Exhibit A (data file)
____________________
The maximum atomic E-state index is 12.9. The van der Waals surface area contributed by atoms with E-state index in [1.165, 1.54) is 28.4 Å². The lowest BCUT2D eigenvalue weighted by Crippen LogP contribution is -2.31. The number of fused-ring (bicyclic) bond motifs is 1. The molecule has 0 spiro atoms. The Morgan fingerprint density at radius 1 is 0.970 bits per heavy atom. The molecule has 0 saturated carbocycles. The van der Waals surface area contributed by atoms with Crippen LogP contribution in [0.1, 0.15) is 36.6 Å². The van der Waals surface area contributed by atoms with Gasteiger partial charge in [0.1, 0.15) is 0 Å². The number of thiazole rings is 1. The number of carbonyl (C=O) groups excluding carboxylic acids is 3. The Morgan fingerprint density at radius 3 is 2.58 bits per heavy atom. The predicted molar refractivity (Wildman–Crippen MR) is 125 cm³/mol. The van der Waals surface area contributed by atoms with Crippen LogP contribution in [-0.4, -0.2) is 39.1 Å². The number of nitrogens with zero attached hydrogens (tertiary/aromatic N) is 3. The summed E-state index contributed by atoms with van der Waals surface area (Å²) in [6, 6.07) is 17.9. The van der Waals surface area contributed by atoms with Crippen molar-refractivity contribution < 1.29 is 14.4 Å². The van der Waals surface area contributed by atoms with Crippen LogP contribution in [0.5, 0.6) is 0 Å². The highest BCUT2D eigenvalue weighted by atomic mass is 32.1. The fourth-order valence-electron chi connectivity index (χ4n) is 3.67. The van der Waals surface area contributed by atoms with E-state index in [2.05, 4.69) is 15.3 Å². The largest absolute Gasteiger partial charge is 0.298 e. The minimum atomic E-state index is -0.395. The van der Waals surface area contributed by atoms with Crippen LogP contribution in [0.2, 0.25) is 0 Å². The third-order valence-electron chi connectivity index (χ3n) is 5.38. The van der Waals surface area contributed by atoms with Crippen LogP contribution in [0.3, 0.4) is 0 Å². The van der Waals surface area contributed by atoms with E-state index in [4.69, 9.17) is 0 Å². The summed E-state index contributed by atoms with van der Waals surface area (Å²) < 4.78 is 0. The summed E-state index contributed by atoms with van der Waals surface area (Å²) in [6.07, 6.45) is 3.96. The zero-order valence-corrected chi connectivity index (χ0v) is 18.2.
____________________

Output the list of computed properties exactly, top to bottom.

The maximum atomic E-state index is 12.9. The van der Waals surface area contributed by atoms with E-state index in [1.165, 1.54) is 28.4 Å². The lowest BCUT2D eigenvalue weighted by Crippen LogP contribution is -2.31. The number of fused-ring (bicyclic) bond motifs is 1. The molecule has 0 spiro atoms. The Morgan fingerprint density at radius 1 is 0.970 bits per heavy atom. The molecule has 0 saturated carbocycles. The van der Waals surface area contributed by atoms with Crippen LogP contribution in [0.1, 0.15) is 36.6 Å². The van der Waals surface area contributed by atoms with Gasteiger partial charge in [0.1, 0.15) is 0 Å². The number of thiazole rings is 1. The number of carbonyl (C=O) groups excluding carboxylic acids is 3. The Morgan fingerprint density at radius 3 is 2.58 bits per heavy atom. The predicted molar refractivity (Wildman–Crippen MR) is 125 cm³/mol. The van der Waals surface area contributed by atoms with Crippen LogP contribution in [-0.4, -0.2) is 39.1 Å². The number of nitrogens with zero attached hydrogens (tertiary/aromatic N) is 3. The summed E-state index contributed by atoms with van der Waals surface area (Å²) in [6, 6.07) is 17.9. The van der Waals surface area contributed by atoms with Crippen molar-refractivity contribution < 1.29 is 14.4 Å². The van der Waals surface area contributed by atoms with Crippen LogP contribution in [0.5, 0.6) is 0 Å². The highest BCUT2D eigenvalue weighted by atomic mass is 32.1. The fourth-order valence-electron chi connectivity index (χ4n) is 3.67. The van der Waals surface area contributed by atoms with E-state index in [2.05, 4.69) is 15.3 Å². The largest absolute Gasteiger partial charge is 0.298 e. The minimum atomic E-state index is -0.395. The van der Waals surface area contributed by atoms with Crippen LogP contribution in [0.2, 0.25) is 0 Å². The third-order valence-electron chi connectivity index (χ3n) is 5.38. The van der Waals surface area contributed by atoms with Crippen LogP contribution in [0.3, 0.4) is 0 Å². The van der Waals surface area contributed by atoms with E-state index in [4.69, 9.17) is 0 Å². The summed E-state index contributed by atoms with van der Waals surface area (Å²) < 4.78 is 0. The summed E-state index contributed by atoms with van der Waals surface area (Å²) in [6.07, 6.45) is 3.96. The zero-order valence-corrected chi connectivity index (χ0v) is 18.2.